The city is also seeking a state Attorney General opinion on whether it can ban tobacco use in public parks. State law currently preempts municipalities from establishing smoking restrictions that go beyond what has been enacted by state lawmakers.
City Manager Jim Couch said he will bring whatever design city staff comes up with back before the council to ensure it has that body’s approval before signs go up in city parks.
While the resolution is nonenforceable, Ward 2 Councilman Ed Shadid and other proponents called it a positive first step toward lowering the smoking rate in Oklahoma.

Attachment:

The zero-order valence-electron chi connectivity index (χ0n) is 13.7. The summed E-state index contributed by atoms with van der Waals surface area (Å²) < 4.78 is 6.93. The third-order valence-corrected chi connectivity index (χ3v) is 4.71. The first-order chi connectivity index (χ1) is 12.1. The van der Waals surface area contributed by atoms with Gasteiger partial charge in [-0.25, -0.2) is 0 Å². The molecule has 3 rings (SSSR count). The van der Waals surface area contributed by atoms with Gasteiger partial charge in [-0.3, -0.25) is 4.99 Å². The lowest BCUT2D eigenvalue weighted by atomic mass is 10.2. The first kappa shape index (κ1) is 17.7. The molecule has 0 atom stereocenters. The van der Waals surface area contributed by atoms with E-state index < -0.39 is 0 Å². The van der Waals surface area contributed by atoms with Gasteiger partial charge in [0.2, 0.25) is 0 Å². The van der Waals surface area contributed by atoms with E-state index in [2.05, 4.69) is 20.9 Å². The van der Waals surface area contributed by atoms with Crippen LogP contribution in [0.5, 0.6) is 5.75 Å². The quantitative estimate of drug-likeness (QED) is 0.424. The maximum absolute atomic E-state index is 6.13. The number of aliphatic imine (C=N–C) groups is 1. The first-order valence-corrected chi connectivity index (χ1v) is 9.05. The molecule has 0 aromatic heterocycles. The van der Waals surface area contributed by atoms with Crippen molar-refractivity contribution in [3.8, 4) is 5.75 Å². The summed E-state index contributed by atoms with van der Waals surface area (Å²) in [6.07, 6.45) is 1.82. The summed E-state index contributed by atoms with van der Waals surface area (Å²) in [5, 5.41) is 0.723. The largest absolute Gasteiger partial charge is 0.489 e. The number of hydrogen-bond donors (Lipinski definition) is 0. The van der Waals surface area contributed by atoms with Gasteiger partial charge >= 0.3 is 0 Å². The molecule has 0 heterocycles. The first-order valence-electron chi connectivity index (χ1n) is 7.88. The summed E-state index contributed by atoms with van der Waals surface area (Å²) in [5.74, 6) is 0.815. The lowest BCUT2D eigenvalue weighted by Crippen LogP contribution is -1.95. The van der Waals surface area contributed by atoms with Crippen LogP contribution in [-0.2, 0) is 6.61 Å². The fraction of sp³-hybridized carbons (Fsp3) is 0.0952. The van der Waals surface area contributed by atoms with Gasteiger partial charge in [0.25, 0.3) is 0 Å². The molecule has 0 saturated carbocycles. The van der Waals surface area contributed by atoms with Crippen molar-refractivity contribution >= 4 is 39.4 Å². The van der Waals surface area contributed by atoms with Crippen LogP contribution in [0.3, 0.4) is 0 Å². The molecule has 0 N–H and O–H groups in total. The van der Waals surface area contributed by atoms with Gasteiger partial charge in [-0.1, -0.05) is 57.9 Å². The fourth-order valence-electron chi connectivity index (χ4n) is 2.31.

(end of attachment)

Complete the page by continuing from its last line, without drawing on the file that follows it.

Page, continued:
Shadid stressed that such a reduction would reduce health care costs in the state and prevent exposure to secondhand smoke.
“This is a great step forward, because right now smokers assume that it’s OK to light up in city parks, even when there are children present,” said Lisa Synar, executive director of Oklahoma City Beautiful.
“We expect that this action will cut down considerable on smoking in our parks and on the amount of tobacco litter around playgrounds.”
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